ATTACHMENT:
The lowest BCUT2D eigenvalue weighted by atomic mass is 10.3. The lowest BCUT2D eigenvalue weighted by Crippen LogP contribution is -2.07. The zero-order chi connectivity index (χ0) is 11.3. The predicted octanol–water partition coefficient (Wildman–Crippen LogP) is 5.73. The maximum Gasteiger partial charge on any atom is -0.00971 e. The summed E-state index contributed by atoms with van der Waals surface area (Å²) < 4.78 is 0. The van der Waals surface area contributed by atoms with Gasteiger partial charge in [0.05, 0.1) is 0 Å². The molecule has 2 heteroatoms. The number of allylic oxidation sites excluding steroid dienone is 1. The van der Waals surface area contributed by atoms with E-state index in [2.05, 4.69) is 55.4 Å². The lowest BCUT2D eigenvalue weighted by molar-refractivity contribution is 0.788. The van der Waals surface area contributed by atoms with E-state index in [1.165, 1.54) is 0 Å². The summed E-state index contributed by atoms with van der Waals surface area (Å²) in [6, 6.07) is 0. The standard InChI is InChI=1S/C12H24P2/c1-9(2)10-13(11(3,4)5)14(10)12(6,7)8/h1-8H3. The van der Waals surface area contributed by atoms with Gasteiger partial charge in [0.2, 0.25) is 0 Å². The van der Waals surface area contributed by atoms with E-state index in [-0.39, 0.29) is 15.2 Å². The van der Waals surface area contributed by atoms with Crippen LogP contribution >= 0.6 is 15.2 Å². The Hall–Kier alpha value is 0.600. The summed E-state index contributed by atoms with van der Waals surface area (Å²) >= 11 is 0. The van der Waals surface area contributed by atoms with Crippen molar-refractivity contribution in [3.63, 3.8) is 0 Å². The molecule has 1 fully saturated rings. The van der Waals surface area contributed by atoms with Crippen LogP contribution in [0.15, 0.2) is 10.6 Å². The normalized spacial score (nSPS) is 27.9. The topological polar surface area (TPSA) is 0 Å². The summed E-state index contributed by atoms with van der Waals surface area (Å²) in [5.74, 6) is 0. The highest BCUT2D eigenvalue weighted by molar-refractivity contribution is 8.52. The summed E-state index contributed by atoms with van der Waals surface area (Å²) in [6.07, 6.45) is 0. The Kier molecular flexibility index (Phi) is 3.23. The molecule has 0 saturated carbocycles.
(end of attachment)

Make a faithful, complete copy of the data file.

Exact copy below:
The lowest BCUT2D eigenvalue weighted by atomic mass is 10.3. The lowest BCUT2D eigenvalue weighted by Crippen LogP contribution is -2.07. The zero-order chi connectivity index (χ0) is 11.3. The predicted octanol–water partition coefficient (Wildman–Crippen LogP) is 5.73. The maximum Gasteiger partial charge on any atom is -0.00971 e. The summed E-state index contributed by atoms with van der Waals surface area (Å²) < 4.78 is 0. The van der Waals surface area contributed by atoms with Gasteiger partial charge in [0.05, 0.1) is 0 Å². The molecule has 2 heteroatoms. The number of allylic oxidation sites excluding steroid dienone is 1. The van der Waals surface area contributed by atoms with E-state index in [2.05, 4.69) is 55.4 Å². The lowest BCUT2D eigenvalue weighted by molar-refractivity contribution is 0.788. The van der Waals surface area contributed by atoms with E-state index in [1.165, 1.54) is 0 Å². The summed E-state index contributed by atoms with van der Waals surface area (Å²) in [6, 6.07) is 0. The standard InChI is InChI=1S/C12H24P2/c1-9(2)10-13(11(3,4)5)14(10)12(6,7)8/h1-8H3. The van der Waals surface area contributed by atoms with Gasteiger partial charge in [0.2, 0.25) is 0 Å². The van der Waals surface area contributed by atoms with E-state index in [-0.39, 0.29) is 15.2 Å². The van der Waals surface area contributed by atoms with Crippen LogP contribution >= 0.6 is 15.2 Å². The Hall–Kier alpha value is 0.600. The summed E-state index contributed by atoms with van der Waals surface area (Å²) >= 11 is 0. The van der Waals surface area contributed by atoms with Crippen molar-refractivity contribution in [3.63, 3.8) is 0 Å². The molecule has 1 fully saturated rings. The van der Waals surface area contributed by atoms with Crippen LogP contribution in [0.15, 0.2) is 10.6 Å². The normalized spacial score (nSPS) is 27.9. The topological polar surface area (TPSA) is 0 Å². The summed E-state index contributed by atoms with van der Waals surface area (Å²) in [5.74, 6) is 0. The highest BCUT2D eigenvalue weighted by molar-refractivity contribution is 8.52. The summed E-state index contributed by atoms with van der Waals surface area (Å²) in [6.07, 6.45) is 0. The Kier molecular flexibility index (Phi) is 3.23. The molecule has 0 saturated carbocycles.